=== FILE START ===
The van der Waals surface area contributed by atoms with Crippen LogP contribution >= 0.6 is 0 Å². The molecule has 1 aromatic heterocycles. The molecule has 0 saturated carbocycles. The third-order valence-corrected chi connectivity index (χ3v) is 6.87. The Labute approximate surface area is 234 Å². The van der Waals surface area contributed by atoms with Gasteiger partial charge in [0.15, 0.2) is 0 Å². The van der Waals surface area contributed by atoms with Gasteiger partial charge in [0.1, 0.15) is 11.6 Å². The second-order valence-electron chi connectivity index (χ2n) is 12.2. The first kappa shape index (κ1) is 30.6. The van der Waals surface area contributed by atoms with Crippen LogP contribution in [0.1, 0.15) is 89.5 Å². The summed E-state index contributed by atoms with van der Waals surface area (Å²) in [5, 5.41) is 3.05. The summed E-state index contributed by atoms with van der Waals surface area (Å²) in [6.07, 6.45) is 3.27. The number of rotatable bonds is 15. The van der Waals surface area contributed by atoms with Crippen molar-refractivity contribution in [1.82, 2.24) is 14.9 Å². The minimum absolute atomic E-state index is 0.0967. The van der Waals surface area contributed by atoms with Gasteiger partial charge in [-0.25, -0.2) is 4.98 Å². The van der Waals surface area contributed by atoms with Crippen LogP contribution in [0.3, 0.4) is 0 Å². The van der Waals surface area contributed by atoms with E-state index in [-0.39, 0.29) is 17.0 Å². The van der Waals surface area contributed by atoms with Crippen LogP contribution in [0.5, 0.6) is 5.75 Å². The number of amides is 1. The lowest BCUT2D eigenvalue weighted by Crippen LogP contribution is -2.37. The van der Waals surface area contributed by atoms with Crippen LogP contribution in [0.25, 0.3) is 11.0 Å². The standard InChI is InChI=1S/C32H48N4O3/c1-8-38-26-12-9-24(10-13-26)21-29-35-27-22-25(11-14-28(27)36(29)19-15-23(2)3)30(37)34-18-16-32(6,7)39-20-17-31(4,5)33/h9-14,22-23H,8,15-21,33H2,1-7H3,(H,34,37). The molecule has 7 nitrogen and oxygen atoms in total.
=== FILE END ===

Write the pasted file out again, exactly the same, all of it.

The van der Waals surface area contributed by atoms with Crippen LogP contribution >= 0.6 is 0 Å². The molecule has 1 aromatic heterocycles. The molecule has 0 saturated carbocycles. The third-order valence-corrected chi connectivity index (χ3v) is 6.87. The Labute approximate surface area is 234 Å². The van der Waals surface area contributed by atoms with Gasteiger partial charge in [0.15, 0.2) is 0 Å². The van der Waals surface area contributed by atoms with Gasteiger partial charge in [0.1, 0.15) is 11.6 Å². The second-order valence-electron chi connectivity index (χ2n) is 12.2. The first kappa shape index (κ1) is 30.6. The van der Waals surface area contributed by atoms with Crippen LogP contribution in [0.1, 0.15) is 89.5 Å². The summed E-state index contributed by atoms with van der Waals surface area (Å²) in [5, 5.41) is 3.05. The summed E-state index contributed by atoms with van der Waals surface area (Å²) in [6.07, 6.45) is 3.27. The number of rotatable bonds is 15. The van der Waals surface area contributed by atoms with Crippen molar-refractivity contribution in [1.82, 2.24) is 14.9 Å². The minimum absolute atomic E-state index is 0.0967. The van der Waals surface area contributed by atoms with Gasteiger partial charge in [-0.25, -0.2) is 4.98 Å². The van der Waals surface area contributed by atoms with Crippen LogP contribution in [0.3, 0.4) is 0 Å². The van der Waals surface area contributed by atoms with E-state index in [-0.39, 0.29) is 17.0 Å². The van der Waals surface area contributed by atoms with Crippen LogP contribution in [0.5, 0.6) is 5.75 Å². The number of amides is 1. The lowest BCUT2D eigenvalue weighted by Crippen LogP contribution is -2.37. The van der Waals surface area contributed by atoms with Crippen LogP contribution in [0.25, 0.3) is 11.0 Å². The standard InChI is InChI=1S/C32H48N4O3/c1-8-38-26-12-9-24(10-13-26)21-29-35-27-22-25(11-14-28(27)36(29)19-15-23(2)3)30(37)34-18-16-32(6,7)39-20-17-31(4,5)33/h9-14,22-23H,8,15-21,33H2,1-7H3,(H,34,37). The molecule has 7 nitrogen and oxygen atoms in total.